In 1964, President Lyndon B. Johnson signed the Civil Rights Act into law, banning public segregation as it pertains to race, religion, or nationality and discontinuing businesses the right to deny Black patrons and other minorities service based on the color of their skin. The act contains 11 Titles addressing discrimination in multiple public forms, Title VIII of which addressed fair housing. In 1968, the Fair Housing Act was established to “prohibit discrimination concerning the sale, rental and financing of housing based on race, religion, national origin or sex.” source
The Fair Housing Act was initially established to protect civil rights workers but eventually extended to cover housing. From this, the Office of Fair Housing and Equal Opportunity was created within the U.S. Department of Housing and Urban Development (HUD) to create federal fair housing policies and laws that continue eliminating discrimination and promote equal opportunity. To find out more about laws enforced by the FHEO, visit their website!
These are otherwise known as a renter’s legal rights. Most legal constructs within homeownership require full contractual closings in order to be processed, but that looks much different when it comes to renting. Apartment leases generally outline rights such as non-discrimination acts covered by Fair Housing, in-unit repairs, and the responsibility to those, and deposit information. In an article by Money Under 30, a personal finance website, they lay out the difference between renter’s rights and privileges, which can vary by state. It’s worded like this: “Rights pertain to nondiscrimination, the safety and habitability of an apartment, and a tenant’s privacy. Everything else is negotiable.” source
A good rule of thumb is to get acquainted with tenant rights in your state prior to entering into an apartment lease. This way, you’re familiar with the layers of protection set in place to hold all parties involved accountable for fair treatment before, during, and after their lease term. Simply search “tenant rights handbook” followed by the mention of which state you’re leasing in and you should be able to find a comprehensive handbook outlining renter’s rights as it pertains to that state.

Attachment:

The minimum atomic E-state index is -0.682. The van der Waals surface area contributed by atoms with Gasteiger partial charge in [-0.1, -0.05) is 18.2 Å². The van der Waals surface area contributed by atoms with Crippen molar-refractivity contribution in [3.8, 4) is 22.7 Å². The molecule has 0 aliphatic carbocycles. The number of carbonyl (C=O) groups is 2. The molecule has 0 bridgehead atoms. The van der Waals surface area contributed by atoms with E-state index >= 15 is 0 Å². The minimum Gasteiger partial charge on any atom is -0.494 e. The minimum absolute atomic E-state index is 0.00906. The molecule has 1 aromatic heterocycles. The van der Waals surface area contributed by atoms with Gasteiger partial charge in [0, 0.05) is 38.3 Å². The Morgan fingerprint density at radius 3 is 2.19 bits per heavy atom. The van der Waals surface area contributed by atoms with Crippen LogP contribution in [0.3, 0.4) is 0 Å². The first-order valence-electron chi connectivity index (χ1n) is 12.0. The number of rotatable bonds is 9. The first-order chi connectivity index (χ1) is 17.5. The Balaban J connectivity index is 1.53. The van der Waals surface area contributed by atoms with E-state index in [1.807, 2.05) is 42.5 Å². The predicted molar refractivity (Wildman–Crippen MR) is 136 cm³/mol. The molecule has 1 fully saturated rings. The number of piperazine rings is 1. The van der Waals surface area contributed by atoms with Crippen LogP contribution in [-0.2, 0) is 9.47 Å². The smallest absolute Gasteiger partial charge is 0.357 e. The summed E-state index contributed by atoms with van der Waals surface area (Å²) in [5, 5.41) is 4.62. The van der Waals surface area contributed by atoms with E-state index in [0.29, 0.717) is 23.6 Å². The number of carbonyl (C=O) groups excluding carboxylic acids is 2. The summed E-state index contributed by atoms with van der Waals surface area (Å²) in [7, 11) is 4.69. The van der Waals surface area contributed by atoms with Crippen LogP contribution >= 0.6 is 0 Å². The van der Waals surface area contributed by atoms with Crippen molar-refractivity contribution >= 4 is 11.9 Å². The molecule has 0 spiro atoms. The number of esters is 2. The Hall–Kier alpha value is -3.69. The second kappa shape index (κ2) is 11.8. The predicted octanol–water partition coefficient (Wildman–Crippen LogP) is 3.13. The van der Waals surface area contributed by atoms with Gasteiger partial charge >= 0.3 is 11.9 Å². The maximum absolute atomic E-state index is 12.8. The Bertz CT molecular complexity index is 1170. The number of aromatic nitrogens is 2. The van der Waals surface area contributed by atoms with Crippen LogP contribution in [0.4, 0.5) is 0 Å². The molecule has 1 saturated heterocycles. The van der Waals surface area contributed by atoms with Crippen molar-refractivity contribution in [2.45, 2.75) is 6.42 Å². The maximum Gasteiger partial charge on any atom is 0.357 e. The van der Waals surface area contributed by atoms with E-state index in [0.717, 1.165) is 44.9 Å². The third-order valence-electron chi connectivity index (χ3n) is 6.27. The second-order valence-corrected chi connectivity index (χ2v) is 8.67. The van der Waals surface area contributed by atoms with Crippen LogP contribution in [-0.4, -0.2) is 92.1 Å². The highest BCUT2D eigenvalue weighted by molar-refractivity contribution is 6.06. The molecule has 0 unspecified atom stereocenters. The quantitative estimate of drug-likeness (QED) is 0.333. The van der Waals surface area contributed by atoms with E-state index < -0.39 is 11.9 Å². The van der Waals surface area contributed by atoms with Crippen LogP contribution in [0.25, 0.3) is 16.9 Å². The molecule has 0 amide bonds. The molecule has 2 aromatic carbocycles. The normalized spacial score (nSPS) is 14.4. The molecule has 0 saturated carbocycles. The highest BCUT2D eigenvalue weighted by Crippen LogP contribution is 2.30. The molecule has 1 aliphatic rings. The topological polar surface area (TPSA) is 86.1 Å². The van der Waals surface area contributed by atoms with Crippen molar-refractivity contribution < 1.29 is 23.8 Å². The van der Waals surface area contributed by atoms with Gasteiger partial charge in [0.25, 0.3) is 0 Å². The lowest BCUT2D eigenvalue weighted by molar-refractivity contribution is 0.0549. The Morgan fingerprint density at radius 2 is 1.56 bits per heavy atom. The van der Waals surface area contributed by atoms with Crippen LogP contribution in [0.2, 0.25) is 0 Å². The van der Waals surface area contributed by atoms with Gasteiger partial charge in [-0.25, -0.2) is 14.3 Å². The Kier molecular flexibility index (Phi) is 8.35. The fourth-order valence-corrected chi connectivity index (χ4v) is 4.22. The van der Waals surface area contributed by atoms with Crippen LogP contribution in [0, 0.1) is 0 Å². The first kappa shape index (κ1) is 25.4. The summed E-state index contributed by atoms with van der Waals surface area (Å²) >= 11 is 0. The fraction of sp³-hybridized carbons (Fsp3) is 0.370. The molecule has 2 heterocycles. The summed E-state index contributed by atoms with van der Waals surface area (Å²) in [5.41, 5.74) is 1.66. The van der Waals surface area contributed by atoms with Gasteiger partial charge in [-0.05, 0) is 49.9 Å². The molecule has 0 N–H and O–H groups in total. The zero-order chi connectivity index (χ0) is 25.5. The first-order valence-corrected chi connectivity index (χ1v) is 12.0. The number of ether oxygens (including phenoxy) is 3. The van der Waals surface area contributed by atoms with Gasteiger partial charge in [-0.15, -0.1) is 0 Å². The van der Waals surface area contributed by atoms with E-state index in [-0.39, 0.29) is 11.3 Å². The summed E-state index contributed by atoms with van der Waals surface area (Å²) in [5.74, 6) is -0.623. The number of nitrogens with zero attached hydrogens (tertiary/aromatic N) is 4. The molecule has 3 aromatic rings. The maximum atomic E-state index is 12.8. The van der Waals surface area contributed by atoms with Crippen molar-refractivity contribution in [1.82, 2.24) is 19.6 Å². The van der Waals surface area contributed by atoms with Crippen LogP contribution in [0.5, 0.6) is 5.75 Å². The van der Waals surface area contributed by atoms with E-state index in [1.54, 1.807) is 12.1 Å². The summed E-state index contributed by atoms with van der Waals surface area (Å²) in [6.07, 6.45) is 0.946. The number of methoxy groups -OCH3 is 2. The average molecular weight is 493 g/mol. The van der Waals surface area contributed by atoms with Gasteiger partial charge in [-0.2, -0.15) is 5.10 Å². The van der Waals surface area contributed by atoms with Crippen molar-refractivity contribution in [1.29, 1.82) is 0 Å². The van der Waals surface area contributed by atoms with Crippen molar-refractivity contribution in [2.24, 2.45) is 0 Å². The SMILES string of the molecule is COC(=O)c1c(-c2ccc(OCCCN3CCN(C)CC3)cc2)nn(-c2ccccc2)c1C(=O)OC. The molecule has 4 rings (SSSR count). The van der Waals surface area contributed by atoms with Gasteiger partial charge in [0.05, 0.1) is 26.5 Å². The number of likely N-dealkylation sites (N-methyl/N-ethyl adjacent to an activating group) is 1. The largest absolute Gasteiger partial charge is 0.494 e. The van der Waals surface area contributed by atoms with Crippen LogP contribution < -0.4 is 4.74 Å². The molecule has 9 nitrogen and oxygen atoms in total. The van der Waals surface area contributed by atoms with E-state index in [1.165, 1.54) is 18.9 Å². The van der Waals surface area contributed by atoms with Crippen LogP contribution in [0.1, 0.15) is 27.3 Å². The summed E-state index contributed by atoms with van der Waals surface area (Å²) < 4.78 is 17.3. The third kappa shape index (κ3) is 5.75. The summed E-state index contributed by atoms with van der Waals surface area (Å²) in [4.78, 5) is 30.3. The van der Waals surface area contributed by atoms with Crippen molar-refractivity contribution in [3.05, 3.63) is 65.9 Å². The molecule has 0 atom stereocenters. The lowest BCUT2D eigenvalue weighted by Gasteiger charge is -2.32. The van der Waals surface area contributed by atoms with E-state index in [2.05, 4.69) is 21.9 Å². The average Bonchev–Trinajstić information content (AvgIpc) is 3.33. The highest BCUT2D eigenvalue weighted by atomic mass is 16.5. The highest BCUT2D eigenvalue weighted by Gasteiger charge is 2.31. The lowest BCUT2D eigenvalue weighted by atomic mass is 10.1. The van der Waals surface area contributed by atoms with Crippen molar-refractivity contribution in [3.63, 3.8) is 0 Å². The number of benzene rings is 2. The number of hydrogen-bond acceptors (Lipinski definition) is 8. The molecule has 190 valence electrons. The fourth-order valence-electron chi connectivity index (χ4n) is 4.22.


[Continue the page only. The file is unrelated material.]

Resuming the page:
Real Estate Commissions or Divisions of Real Estate are set in place to protect real estate consumers in each state. These groups and divisions are the state-level ‘big brother’ when it comes to housing. They are the ones who issue real estate licenses to housing practitioners and govern the rules and laws established to protect buyers, sellers, and renters who leverage their services. These organizations also have the right to take action against a licensed broker or sales agent who is not in compliance with state rules and laws.
Since Smart City services those in Texas, Colorado, and Georgia, we have to adhere to licensing, rules and laws set into place by the Texas Real Estate Commission (TREC), The Colorado Division of Real Estate (DORA), and the Georgia Real Estate Commission (GREC). No matter where you live, each state has a website outlining their rules and laws by which all licensed agents and brokers have to follow, serving as a comprehensive resource to every homeowner, apartment renter, and property.
More actionable resources
Here’s information on how to submit a housing discrimination case in Texas.
Here’s information on how to submit a housing discrimination case in Colorado.
Here’s information on how to submit a housing discrimination case in Georgia.
Here’s the HUD Housing Discrimination Hotline: (800) 669-9777, or you can file online.
As a final (for lack of better words) note, we want to highlight all the apartment properties who have adopted these lawful practices and remain committed to providing an equal renting experience to all their tenants. It’s 2020, so no “cookie offering” there, but we recognize that the measures you take to eliminate space for decisions made on biases are essential to upholding a basic human right of having a space we can all call our own.
To be continued…
“Don’t be afraid to be wrong.” We’re a brand, a liaison between renters and properties, an equal opportunity employer, and working to become a strong ally – the fear of being wrong can be debilitating, so our goal is to outweigh any of that fear with belief. We believe in what we said that silence is not enough, so let’s start talking.
On our journey to become better allies, our commitment is to do a better job of being a resource outside of the service we provide. We plan to continue the discussions and learning so that we can be better facilitators along the way. If you have things to teach us about discrimination within the history of renting or other content we put out there, we want to hear it. Send us an email: firstname.lastname@example.org.